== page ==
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Towards Neuromorphic Learning Machines Using Emerging Memory Devices with Brain-Like Energy Efficiency

Electrical and Computer Engineering Department, University of Idaho, Moscow, ID 83844, USA
Electrical and Computer Engineering Department, University of Idaho Extension, Boise, ID 83725, USA
Independent Researcher, Moscow, ID 83843, USA
Author to whom correspondence should be addressed.
Current address: Micron Technology, Boise, ID 83707, USA.
Current address: Maxim Integrated, Beaverton, OR 97005, USA.
J. Low Power Electron. Appl. 2018, 8(4), 34;
Submission received: 31 August 2018 / Revised: 28 September 2018 / Accepted: 29 September 2018 / Published: 2 October 2018
(This article belongs to the Special Issue CMOS Low Power Design)


The ongoing revolution in Deep Learning is redefining the nature of computing that is driven by the increasing amount of pattern classification and cognitive tasks. Specialized digital hardware for deep learning still holds its predominance due to the flexibility offered by the software implementation and maturity of algorithms. However, it is being increasingly desired that cognitive computing occurs at the edge, i.e., on hand-held devices that are energy constrained, which is energy prohibitive when employing digital von Neumann architectures. Recent explorations in digital neuromorphic hardware have shown promise, but offer low neurosynaptic density needed for scaling to applications such as intelligent cognitive assistants (ICA). Large-scale integration of nanoscale emerging memory devices with Complementary Metal Oxide Semiconductor (CMOS) mixed-signal integrated circuits can herald a new generation of Neuromorphic computers that will transcend the von Neumann bottleneck for cognitive computing tasks. Such hybrid Neuromorphic System-on-a-chip (NeuSoC) architectures promise machine learning capability at chip-scale form factor, and several orders of magnitude improvement in energy efficiency. Practical demonstration of such architectures has been limited as performance of emerging memory devices falls short of the expected behavior from the idealized memristor-based analog synapses, or weights, and novel machine learning algorithms are needed to take advantage of the device behavior. In this article, we review the challenges involved and present a pathway to realize large-scale mixed-signal NeuSoCs, from device arrays and circuits to spike-based deep learning algorithms with ‘brain-like’ energy-efficiency.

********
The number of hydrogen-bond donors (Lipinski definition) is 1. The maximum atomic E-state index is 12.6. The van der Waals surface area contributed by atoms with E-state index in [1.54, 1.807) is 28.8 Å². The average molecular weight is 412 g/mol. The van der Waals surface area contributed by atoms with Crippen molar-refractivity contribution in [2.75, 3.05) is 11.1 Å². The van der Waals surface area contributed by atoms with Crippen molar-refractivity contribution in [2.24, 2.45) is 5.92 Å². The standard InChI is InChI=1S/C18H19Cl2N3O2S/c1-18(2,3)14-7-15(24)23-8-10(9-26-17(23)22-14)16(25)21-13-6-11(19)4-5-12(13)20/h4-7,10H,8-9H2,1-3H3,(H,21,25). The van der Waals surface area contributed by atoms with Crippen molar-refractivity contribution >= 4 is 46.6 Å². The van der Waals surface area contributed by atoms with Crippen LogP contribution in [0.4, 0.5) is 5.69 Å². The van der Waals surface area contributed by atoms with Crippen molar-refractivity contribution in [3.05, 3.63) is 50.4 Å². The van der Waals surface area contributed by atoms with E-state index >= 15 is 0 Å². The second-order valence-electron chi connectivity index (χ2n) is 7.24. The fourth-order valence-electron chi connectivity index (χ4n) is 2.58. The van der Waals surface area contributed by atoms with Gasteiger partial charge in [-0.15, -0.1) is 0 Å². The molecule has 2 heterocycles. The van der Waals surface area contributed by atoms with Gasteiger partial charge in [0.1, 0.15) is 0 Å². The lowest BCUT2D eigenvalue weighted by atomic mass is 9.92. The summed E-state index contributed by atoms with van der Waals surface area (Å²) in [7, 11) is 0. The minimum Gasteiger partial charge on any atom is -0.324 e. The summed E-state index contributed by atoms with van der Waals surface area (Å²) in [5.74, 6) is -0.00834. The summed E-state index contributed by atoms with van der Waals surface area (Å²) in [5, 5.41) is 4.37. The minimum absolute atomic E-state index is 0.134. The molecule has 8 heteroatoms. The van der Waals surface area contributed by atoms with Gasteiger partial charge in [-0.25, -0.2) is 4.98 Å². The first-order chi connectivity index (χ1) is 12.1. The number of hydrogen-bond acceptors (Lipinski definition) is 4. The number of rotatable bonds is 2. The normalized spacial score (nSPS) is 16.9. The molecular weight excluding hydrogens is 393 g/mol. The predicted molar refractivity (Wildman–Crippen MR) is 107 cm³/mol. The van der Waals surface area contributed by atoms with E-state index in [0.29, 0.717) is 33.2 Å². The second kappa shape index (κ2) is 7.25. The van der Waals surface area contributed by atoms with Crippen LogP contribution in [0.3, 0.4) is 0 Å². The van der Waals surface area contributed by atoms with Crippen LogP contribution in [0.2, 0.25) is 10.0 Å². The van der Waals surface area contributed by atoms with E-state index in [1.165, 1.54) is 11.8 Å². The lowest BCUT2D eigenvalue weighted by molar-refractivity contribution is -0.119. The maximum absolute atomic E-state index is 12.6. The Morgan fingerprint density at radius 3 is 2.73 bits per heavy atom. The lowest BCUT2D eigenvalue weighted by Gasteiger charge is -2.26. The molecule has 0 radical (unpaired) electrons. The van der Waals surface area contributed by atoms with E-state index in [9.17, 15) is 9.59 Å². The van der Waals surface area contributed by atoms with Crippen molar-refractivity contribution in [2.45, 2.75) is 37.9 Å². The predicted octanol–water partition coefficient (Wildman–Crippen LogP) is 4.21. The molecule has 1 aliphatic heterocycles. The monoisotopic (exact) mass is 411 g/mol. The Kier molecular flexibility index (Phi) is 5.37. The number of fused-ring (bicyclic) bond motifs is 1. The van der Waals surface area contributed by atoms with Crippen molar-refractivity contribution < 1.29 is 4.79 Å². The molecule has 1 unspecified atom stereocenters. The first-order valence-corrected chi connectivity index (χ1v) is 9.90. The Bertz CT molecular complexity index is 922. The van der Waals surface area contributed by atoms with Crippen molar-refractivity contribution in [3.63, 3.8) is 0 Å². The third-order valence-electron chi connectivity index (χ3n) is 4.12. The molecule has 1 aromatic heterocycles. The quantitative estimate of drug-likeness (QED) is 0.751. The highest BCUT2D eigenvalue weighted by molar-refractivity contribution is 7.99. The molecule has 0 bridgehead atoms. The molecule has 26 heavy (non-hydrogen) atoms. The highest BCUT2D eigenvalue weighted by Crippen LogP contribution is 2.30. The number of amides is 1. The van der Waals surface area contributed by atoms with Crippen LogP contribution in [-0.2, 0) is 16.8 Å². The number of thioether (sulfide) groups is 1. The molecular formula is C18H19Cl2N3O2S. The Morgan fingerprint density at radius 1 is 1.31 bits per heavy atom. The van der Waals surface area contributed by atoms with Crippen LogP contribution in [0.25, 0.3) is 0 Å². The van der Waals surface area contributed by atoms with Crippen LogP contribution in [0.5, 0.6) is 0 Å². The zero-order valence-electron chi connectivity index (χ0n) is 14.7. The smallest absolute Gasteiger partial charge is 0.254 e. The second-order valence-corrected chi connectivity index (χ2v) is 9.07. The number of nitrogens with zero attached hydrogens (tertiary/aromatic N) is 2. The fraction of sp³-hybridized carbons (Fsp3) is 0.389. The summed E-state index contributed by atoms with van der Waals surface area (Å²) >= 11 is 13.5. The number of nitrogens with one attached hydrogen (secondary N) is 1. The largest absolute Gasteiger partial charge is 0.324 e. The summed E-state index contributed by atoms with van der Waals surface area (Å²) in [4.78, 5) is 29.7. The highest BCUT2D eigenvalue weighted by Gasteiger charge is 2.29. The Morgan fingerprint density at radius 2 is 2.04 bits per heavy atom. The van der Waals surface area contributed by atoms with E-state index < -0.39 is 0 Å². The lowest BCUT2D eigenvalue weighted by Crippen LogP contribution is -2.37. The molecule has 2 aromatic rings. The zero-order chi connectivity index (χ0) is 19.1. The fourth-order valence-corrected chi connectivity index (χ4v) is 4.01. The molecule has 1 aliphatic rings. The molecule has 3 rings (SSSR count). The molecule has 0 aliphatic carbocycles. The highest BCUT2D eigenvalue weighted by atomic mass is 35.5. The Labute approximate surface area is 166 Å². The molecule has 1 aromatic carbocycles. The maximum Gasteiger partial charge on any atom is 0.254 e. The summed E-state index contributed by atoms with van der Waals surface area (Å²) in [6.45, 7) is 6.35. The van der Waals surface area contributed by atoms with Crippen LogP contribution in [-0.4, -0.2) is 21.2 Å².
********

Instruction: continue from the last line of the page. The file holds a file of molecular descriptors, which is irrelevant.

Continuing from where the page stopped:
1. Introduction

A recent grand challenge in semiconductor technology urges researchers to “Create a new type of computer that can proactively interpret and learn from data, solve unfamiliar problems using what it has learned, and operate with the energy efficiency of the human brain [1].” Artificial Intelligence (AI) techniques such as deep neural networks, or deep learning, have found widespread success when applied to several problems including image and video interpretation, speech and natural language processing, and medical diagnostics [2]. At present, much of cognitive computing is performed on digital graphics processing units (GPUs), accelerator application-specific integrated circuits (ASICs), or field-programmable gate arrays (FPGAs), mostly at the data center end of the Cloud infrastructure. However, the current explosion in widespread deployment of deep-learning applications is expected to hit a power-performance wall with—(1) plateauing in Complementary Metal Oxide Semiconductor (CMOS) scaling, and (2) limits set for energy consumption in the Cloud. These deep learning implementations take long computing cluster days to train a network for realistic applications. Even with remarkable progress made in computing, the agile human brain provides an existential proof that learning can be more sophisticated while allowing compactness and energy-efficiency. Furthermore, there is a growing interest in edge computing and intelligent cognitive assistants (ICAs), where deep learning and/or inference will be available on energy-constrained mobile platforms, autonomous drones, and internet-of-things sensor nodes, which not only eliminate the reliance on cloud-based AI service, but also ensure privacy of user data.
In contrast to the predominant von Neumann computers where memory and computing elements are separated, a biological brain retains memories and performs ‘computing’ using largely homogeneous neural motifs. In a brain, neurons perform computation by propagating spikes and storing memories in the relative strengths of synapses, and by forming new connections (or morphogenesis) [3]. By repeating these simple cortical columnar organization of neurons and synapses, a biological brain realizes a highly energy-efficient cognitive computing motif. Inspired by biological nervous systems, artificial neural networks (ANNs) were developed that have achieved remarkable success in a few specific applications. In the past decade, by leveraging parallel GPUs, ASICs [4], or FPGAs, power consumption of artificial neural networks has been reduced but yet remains significantly higher than their biological counterpart developed through millions of years of evolution. The discovery of spike-timing-dependent-plasticity (STDP) local learning rule [5,6] and mathematical analysis of spike-based winner-take-all (WTA) motifs have opened new avenues in spike-based neural network research. Recent studies have suggested that STDP, and its neural-inspired variants, can be used to train spiking neural networks (SNNs) in situ without trading off their parallelism [7,8].